Fracking Lobby Outspends Environmental Groups 4 to 1

Pro industry lobby groups are outspending those who oppose the use of hydraulic fracturing for natural gas in New York State by 4 to 1, according to non-profit group Common Cause/NY.

The use of hydraulic fracturing technology, also called hydro-fracturing or, more commonly, hydrofracking, to drill for natural gas in New York State remains highly controversial. Industry and some upstate landowners continue to press for permitting to use hydrofracking, particularly to unlock the natural gas found in the Marcellus Shale, citing job creation and the need for new energy sources, while environmental groups and others urge caution, pointing to potential risks to New York’s water, air and natural resources.

To assist the public in monitoring this difficult decision and how it is made, Common Cause/New York expanded its analysis of lobbying expenditures by those who seek to influence these critical decisions.

Common Cause/NY released the results of that analysis in their report, Deep Drilling, Deep Pockets, Lobbying Expenditures of the Natural Gas Industry to Influence Public Policy, Part II, which provides a detailed analysis of the presence of a large money push to influence New York State’s public policy decision-making process in regards to natural gas extraction policies.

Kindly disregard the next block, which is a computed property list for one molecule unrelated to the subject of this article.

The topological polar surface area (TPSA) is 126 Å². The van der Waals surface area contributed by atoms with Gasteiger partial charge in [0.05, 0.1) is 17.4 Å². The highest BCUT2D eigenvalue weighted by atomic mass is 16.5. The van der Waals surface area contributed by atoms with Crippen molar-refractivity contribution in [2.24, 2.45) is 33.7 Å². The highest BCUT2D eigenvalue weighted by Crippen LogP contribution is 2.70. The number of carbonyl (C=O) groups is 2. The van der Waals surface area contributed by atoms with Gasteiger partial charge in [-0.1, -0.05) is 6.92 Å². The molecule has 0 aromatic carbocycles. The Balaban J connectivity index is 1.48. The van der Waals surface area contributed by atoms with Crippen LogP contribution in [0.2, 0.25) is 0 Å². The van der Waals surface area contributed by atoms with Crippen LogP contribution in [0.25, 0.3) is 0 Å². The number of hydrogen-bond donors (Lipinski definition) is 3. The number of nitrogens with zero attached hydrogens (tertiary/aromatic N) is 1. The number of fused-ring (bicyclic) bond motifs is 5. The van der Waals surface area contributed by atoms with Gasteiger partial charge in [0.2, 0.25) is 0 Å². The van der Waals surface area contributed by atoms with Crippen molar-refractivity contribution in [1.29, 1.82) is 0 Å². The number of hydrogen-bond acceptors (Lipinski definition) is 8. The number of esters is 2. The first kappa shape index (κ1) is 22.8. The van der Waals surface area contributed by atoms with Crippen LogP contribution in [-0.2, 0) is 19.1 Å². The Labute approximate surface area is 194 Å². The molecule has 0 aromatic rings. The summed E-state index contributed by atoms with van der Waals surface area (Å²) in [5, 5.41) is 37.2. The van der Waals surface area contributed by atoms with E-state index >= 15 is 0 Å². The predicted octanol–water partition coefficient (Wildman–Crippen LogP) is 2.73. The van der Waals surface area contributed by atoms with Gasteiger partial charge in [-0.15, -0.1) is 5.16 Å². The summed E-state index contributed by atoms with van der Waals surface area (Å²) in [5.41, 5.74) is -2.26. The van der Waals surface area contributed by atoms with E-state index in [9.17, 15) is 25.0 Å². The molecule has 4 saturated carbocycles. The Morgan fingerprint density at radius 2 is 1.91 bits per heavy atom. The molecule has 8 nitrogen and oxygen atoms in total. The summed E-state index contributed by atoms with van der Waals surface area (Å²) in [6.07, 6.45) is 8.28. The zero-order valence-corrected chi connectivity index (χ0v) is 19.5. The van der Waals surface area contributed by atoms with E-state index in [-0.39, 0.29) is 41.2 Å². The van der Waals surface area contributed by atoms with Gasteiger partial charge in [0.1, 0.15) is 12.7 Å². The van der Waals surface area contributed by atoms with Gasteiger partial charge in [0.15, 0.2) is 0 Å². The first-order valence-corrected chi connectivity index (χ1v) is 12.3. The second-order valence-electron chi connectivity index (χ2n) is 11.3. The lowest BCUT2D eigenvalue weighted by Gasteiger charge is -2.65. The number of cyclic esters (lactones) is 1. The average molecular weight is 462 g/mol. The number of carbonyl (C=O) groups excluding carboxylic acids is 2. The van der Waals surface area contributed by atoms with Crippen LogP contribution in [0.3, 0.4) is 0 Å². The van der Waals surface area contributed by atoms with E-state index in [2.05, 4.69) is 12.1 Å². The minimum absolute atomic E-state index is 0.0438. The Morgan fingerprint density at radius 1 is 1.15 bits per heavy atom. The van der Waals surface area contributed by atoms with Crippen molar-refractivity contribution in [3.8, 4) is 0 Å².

The report’s analysis of lobbying disclosures shows that it is not only the natural gas industry that is seeking to influence the state’s policies regarding natural gas exploration. A powerful consortium of business groups has allied itself with the natural gas industry to oppose the moratorium on hydrofracking. That consortium, made up of energy companies, business and professional associations in addition to natural gas companies, spent a total of $2,869,907 lobbying last year, grossly outspending those that lobbied in support of the bills by $2,143,525 or four to one.

Much of this was due to substantial amounts spent for advertising by Chesapeake Appalachia, the nation’s second largest producer of natural gas and the biggest spender among industry advocates of hydrofracking. In the first half of 2010, Chesapeake spent an astounding $836,386 on advertising to the public via billboard signage, television advertisements focused on the benefits of natural gas, and even a short film production.

"New York State’s policies on hydrofracking will have a profound impact on the future of our state. It is imperative that those policies are not unduly influenced by large infusions of natural gas industry dollars. The uneven balance in spending on lobbying and advertising by pro- and anti-moratorium groups reflects the massive resources at the disposal of natural gas interests and is indicative of the growing need for special interest money to be countered by the grassroots involvement of an informed public," said Susan Lerner, executive director of Common Cause/NY.

In Related News: Under a new Republican governor, Pennsylvania is limiting the authority of oil and gas inspectors charged with monitoring drilling activities in the Marcellus Shale formation.

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